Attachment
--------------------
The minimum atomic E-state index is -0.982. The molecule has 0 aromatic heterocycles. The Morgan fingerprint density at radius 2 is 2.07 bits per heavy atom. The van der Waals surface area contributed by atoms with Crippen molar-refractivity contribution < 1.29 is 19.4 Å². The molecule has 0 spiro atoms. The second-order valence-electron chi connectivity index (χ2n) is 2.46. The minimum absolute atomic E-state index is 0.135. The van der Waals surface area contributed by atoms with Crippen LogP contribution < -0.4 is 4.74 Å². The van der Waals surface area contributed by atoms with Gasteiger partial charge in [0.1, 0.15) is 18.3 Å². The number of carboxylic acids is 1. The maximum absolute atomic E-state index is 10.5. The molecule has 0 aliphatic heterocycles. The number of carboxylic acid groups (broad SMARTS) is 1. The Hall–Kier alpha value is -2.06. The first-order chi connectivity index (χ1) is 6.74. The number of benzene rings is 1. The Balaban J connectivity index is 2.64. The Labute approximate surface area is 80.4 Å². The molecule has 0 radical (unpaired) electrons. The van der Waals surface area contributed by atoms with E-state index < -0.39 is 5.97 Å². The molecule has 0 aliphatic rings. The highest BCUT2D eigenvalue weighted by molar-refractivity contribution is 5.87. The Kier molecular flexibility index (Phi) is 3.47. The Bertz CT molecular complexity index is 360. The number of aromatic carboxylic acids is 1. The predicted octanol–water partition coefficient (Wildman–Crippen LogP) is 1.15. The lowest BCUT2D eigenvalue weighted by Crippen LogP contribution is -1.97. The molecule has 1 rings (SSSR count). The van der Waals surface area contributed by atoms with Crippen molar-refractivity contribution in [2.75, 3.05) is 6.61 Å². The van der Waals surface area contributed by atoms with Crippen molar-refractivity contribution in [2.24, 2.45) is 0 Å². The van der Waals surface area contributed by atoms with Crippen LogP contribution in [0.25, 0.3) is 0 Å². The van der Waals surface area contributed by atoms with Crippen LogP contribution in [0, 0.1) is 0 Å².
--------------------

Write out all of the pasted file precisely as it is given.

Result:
The minimum atomic E-state index is -0.982. The molecule has 0 aromatic heterocycles. The Morgan fingerprint density at radius 2 is 2.07 bits per heavy atom. The van der Waals surface area contributed by atoms with Crippen molar-refractivity contribution < 1.29 is 19.4 Å². The molecule has 0 spiro atoms. The second-order valence-electron chi connectivity index (χ2n) is 2.46. The minimum absolute atomic E-state index is 0.135. The van der Waals surface area contributed by atoms with Crippen LogP contribution < -0.4 is 4.74 Å². The van der Waals surface area contributed by atoms with Gasteiger partial charge in [0.1, 0.15) is 18.3 Å². The number of carboxylic acids is 1. The maximum absolute atomic E-state index is 10.5. The molecule has 0 aliphatic heterocycles. The number of carboxylic acid groups (broad SMARTS) is 1. The Hall–Kier alpha value is -2.06. The first-order chi connectivity index (χ1) is 6.74. The number of benzene rings is 1. The Balaban J connectivity index is 2.64. The Labute approximate surface area is 80.4 Å². The molecule has 0 radical (unpaired) electrons. The van der Waals surface area contributed by atoms with E-state index < -0.39 is 5.97 Å². The molecule has 0 aliphatic rings. The highest BCUT2D eigenvalue weighted by molar-refractivity contribution is 5.87. The Kier molecular flexibility index (Phi) is 3.47. The Bertz CT molecular complexity index is 360. The number of aromatic carboxylic acids is 1. The predicted octanol–water partition coefficient (Wildman–Crippen LogP) is 1.15. The lowest BCUT2D eigenvalue weighted by Crippen LogP contribution is -1.97. The molecule has 1 rings (SSSR count). The van der Waals surface area contributed by atoms with Crippen molar-refractivity contribution in [2.75, 3.05) is 6.61 Å². The van der Waals surface area contributed by atoms with Crippen molar-refractivity contribution in [2.24, 2.45) is 0 Å². The van der Waals surface area contributed by atoms with Crippen LogP contribution in [0.25, 0.3) is 0 Å². The van der Waals surface area contributed by atoms with Crippen LogP contribution in [0, 0.1) is 0 Å².